Don't call a pricey plumber! Anyone with a few tools can unclog a drain -- without even resorting to those strong, toxic chemicals. Most of the time, anyway.
Step 1: Try baking soda If the clog isn't too bad, try this easy cure. Remove the stopper and pour one-quarter cup of baking soda down the drain, followed by two ounces of vinegar. Let sit for 15 minutes, then rinse with two quarts boiling water.
: Don't try this if you've already used a commercial drain opener, as it can create harmful fumes!
Step 2: Prep the area If the baking soda and vinegar combo doesn't work, prepare to plunge the drain by putting on rubber gloves and removing anything from the area, like a basket strainer in a kitchen sink. If the drain has an overflow hole--or two, if it's a compartment sink--you'll need to block it with cleaning rags or duct tape.
Step 3: Add water Place the plunger over the clogged drain, and then fill the sink with enough water to nearly cover the plunger cup.
TIP: Rubbing some petroleum jelly on the lip of the cup will create a tighter seal.
Step 4: Plunge Push the handle down as far as you can, and then pull it back up forcefully. Repeat this pushing-pulling motion until the clog is cleared, or until you've tried for five minutes. If another drain reacts to this, the clog is in the main pipe and will need to be dealt with by a plumber.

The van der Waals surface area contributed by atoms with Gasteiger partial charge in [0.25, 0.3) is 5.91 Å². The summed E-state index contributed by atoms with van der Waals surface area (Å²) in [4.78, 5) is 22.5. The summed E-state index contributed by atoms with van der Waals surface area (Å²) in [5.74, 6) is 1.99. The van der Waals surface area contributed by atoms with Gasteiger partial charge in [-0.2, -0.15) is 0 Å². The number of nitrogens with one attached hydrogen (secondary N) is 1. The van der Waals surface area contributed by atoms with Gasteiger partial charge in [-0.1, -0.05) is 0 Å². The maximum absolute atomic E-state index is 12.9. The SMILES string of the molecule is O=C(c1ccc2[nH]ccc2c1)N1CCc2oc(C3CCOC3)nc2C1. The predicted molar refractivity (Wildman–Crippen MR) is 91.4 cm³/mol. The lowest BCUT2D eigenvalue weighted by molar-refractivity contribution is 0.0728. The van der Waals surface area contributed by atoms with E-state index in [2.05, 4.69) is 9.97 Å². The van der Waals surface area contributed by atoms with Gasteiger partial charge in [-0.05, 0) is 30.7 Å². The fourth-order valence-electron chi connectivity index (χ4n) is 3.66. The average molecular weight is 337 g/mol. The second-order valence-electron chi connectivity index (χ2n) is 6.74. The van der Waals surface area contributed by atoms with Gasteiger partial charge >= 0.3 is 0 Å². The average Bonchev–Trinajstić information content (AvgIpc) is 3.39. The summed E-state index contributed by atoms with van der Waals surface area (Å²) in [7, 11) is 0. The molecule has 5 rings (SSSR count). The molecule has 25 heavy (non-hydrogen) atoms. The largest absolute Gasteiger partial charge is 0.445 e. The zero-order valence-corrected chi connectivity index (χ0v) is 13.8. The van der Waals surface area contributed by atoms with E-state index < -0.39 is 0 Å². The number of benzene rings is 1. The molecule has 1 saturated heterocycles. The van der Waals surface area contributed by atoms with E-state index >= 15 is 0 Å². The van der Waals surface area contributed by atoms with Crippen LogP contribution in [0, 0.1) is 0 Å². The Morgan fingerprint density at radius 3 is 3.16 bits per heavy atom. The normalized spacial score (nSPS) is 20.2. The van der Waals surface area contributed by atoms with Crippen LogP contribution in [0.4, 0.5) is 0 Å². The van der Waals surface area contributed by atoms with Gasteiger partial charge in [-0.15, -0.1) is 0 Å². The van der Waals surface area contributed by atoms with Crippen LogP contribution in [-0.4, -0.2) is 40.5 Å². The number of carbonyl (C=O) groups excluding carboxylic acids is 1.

Step 5: Clean the trap Still clogged? See if the drainpipe has a plug or sink trap that can be removed. If so, put bucket or pan underneath to catch whatever gunk falls out when you open it. Use your snake to clear debris, and close the trap when you're done.
: If you've poured any chemicals down the pipe, don't open the trap unless your eyes and hands are protected.
Step 6: Snake it If the clog persists or there's no plug or trap, use a plumber's snake, or auger. Insert the spring part of the snake into the drain as far as it will go. Crank the handle until you feel the spring hit a clog; then break it up by pushing and pulling while cranking. Be careful not to scratch the porcelain or metal as you work.
TIP: You can also try securing a piece of cloth around the end of a hose and threading that down a drain to force out a clog.
Step 7: Rinse with hot water Once the pipe is unclogged, run scalding hot water down the drain to help dissolve any remaining goop and carefully clean the surrounding area and any equipment you used. But if you've tried everything and the drain is still backing up, it might be time to wave the white flag and, yes, call a plumber.
Step 8: Prevent future clogs When your drain is finally free and clear, prevent future clogs by running the hot water for a few minutes -- or flushing it with baking soda and vinegar -- on a monthly basis.
FACT: Surveyors in Adams County, Indiana, searching for the cause of a clogged drain found a dead 120-pound alligator backing up the system.